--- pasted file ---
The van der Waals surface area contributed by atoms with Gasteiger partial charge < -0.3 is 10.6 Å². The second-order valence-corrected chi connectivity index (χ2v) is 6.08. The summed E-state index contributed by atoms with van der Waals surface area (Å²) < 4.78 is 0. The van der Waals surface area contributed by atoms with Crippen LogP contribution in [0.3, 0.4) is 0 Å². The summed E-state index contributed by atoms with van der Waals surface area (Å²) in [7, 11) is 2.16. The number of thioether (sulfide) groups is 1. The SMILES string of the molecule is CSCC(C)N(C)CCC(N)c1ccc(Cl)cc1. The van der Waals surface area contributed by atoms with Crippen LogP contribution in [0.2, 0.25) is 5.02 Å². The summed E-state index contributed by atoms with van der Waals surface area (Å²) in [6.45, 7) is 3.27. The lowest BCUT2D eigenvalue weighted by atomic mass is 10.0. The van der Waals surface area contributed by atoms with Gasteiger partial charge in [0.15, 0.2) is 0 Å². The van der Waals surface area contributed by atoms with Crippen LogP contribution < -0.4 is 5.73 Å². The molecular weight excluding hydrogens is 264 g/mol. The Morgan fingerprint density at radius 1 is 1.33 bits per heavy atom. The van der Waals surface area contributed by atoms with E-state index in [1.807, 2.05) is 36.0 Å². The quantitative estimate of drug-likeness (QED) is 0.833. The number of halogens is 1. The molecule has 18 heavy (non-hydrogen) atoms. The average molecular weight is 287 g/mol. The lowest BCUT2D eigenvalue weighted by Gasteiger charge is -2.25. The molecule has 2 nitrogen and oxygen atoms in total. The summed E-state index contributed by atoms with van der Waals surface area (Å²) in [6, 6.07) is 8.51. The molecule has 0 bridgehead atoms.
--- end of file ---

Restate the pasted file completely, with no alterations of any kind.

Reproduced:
The van der Waals surface area contributed by atoms with Gasteiger partial charge < -0.3 is 10.6 Å². The second-order valence-corrected chi connectivity index (χ2v) is 6.08. The summed E-state index contributed by atoms with van der Waals surface area (Å²) < 4.78 is 0. The van der Waals surface area contributed by atoms with Crippen LogP contribution in [0.3, 0.4) is 0 Å². The summed E-state index contributed by atoms with van der Waals surface area (Å²) in [7, 11) is 2.16. The number of thioether (sulfide) groups is 1. The SMILES string of the molecule is CSCC(C)N(C)CCC(N)c1ccc(Cl)cc1. The van der Waals surface area contributed by atoms with Crippen LogP contribution in [0.2, 0.25) is 5.02 Å². The summed E-state index contributed by atoms with van der Waals surface area (Å²) in [6.45, 7) is 3.27. The lowest BCUT2D eigenvalue weighted by atomic mass is 10.0. The van der Waals surface area contributed by atoms with Gasteiger partial charge in [0.15, 0.2) is 0 Å². The van der Waals surface area contributed by atoms with Crippen LogP contribution < -0.4 is 5.73 Å². The molecular weight excluding hydrogens is 264 g/mol. The Morgan fingerprint density at radius 1 is 1.33 bits per heavy atom. The van der Waals surface area contributed by atoms with E-state index in [1.807, 2.05) is 36.0 Å². The quantitative estimate of drug-likeness (QED) is 0.833. The number of halogens is 1. The molecule has 18 heavy (non-hydrogen) atoms. The average molecular weight is 287 g/mol. The lowest BCUT2D eigenvalue weighted by Gasteiger charge is -2.25. The molecule has 2 nitrogen and oxygen atoms in total. The summed E-state index contributed by atoms with van der Waals surface area (Å²) in [6, 6.07) is 8.51. The molecule has 0 bridgehead atoms.